Mississippi State University
Bethel, Cindy L.
Date of Degree
Original embargo terms
Campus Access Only 2 Years
Dissertation - Campus Access Only
Doctor of Philosophy (Ph.D)
James Worth Bagley College of Engineering
Department of Computer Science and Engineering
Malware is the source or a catalyst for many of the attacks on our cyberspace. Malware analysts and other cybersecurity professionals are responsible for responding to and understanding attacks to mount a defense against the attacks in our cyberspace. The sheer amount of malware alone makes this a difficult task, but malware is also increasing in complexity. This research provides empirical evidence that a hybrid approach using token-based and semantic-based code clones can identify similarities between malware. In addition, the use of different normalization techniques and the use of undirected matrices versus directed matrices were studied. Lastly, the impact of the use of inexact code clones was evaluated. Our results showed that our approach to determining the similarity between malware outperforms two methods currently used in malware analyses. In addition, we showed that overly generalized normalization of code sections would hinder the performance of the proposed method. At the same time, there is no significant difference between the use of directed and undirected matrices. This research also confirmed the positive impact of using inexact code clones when determining similarity.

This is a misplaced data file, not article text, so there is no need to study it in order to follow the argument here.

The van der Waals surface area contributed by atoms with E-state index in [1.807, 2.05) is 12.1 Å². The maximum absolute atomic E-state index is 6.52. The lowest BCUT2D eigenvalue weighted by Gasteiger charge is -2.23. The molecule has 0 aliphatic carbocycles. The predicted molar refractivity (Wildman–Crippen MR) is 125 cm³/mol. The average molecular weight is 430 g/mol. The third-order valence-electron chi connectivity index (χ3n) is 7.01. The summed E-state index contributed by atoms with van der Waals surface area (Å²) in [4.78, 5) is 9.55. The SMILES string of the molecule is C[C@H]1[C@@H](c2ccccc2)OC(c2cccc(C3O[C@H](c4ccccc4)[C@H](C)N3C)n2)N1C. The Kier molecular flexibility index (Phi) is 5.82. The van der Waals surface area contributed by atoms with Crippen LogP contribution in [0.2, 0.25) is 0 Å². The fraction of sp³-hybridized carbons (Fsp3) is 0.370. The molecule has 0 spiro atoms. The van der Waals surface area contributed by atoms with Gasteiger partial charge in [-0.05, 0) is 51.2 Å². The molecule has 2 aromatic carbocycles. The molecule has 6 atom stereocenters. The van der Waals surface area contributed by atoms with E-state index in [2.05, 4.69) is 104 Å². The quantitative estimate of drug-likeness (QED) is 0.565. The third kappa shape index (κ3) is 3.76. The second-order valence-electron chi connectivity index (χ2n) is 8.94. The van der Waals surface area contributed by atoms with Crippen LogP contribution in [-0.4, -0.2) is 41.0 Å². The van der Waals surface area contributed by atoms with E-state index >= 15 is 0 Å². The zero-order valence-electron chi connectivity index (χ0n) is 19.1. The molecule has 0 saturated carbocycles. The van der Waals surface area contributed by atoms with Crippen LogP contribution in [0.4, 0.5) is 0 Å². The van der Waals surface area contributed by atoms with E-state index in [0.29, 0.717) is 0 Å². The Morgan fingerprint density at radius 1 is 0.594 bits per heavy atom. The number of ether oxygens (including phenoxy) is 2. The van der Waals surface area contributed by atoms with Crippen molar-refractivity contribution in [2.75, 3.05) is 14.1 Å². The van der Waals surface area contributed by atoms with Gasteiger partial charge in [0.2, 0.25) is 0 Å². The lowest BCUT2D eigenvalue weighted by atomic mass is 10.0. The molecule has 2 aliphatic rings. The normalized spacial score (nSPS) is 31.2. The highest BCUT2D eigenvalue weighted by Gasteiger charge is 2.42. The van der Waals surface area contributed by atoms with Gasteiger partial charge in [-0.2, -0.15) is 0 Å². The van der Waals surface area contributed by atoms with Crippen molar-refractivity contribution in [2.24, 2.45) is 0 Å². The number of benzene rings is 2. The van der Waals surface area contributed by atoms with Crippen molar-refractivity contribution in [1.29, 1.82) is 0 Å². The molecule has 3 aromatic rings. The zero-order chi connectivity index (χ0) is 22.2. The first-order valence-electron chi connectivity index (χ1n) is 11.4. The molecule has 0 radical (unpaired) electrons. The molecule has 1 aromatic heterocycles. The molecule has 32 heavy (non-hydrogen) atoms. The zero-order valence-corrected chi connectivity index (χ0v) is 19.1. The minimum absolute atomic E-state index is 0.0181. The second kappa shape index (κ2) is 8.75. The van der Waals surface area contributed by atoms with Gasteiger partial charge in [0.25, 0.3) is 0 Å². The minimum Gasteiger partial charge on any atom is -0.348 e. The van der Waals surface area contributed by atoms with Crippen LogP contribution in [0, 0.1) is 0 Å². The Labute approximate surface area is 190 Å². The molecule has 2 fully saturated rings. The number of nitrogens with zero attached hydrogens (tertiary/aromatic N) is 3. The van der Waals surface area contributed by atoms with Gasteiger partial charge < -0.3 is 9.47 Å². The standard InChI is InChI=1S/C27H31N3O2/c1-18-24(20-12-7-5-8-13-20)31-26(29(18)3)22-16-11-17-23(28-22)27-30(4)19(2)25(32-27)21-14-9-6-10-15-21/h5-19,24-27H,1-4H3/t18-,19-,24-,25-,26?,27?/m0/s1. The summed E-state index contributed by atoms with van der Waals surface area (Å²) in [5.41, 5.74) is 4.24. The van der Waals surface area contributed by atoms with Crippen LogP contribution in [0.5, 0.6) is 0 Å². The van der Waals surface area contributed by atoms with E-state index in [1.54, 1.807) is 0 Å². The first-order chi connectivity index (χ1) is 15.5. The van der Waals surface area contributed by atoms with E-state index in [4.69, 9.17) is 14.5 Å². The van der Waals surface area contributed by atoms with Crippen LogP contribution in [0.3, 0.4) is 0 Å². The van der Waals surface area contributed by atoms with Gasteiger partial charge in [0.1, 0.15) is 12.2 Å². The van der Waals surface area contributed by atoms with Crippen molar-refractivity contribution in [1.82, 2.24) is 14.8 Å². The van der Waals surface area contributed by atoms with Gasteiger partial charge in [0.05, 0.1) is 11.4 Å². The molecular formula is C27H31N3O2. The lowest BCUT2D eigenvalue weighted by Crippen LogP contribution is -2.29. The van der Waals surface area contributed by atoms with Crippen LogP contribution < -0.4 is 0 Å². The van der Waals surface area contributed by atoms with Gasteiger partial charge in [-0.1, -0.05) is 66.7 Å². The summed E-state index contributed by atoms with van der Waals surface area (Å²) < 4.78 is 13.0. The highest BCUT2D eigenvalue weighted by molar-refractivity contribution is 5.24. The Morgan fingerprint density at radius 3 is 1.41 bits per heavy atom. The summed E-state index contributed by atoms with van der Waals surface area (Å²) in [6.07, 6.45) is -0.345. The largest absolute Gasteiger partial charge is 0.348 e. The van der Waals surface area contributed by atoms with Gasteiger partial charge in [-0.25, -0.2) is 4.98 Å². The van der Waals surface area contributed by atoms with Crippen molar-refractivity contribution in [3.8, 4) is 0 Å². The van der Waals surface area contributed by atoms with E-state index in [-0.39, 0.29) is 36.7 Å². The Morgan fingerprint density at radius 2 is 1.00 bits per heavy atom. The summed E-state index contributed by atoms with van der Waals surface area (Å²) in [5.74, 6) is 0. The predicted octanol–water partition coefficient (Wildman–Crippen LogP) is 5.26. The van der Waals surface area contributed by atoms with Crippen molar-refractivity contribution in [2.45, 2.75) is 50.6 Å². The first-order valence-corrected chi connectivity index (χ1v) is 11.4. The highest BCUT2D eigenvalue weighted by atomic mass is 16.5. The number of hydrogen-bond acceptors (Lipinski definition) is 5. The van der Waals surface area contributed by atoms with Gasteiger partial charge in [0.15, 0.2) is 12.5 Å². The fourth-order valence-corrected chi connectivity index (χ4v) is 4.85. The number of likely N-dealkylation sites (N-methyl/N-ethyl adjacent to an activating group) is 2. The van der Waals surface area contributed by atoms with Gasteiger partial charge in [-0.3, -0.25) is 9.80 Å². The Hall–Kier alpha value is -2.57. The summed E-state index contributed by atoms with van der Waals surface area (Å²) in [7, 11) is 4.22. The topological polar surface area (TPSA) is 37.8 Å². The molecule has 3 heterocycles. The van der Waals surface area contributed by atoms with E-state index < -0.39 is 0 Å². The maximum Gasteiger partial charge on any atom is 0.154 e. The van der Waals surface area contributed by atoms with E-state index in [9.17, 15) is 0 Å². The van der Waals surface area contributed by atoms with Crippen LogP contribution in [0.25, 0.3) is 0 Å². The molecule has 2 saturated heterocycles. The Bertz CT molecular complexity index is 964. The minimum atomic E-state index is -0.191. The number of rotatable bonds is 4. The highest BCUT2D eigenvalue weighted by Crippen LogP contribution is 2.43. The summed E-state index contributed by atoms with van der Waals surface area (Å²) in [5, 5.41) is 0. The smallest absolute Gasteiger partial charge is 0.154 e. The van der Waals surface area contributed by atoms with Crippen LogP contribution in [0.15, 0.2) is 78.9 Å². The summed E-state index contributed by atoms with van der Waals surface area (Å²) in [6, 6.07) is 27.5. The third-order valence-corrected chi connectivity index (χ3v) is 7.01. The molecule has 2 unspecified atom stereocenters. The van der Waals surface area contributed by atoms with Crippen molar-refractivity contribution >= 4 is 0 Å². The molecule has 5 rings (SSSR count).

Lanclos, Christopher I. G., "Identifying malware similarity through token-based and semantic code clones" (2023). Theses and Dissertations. 6049.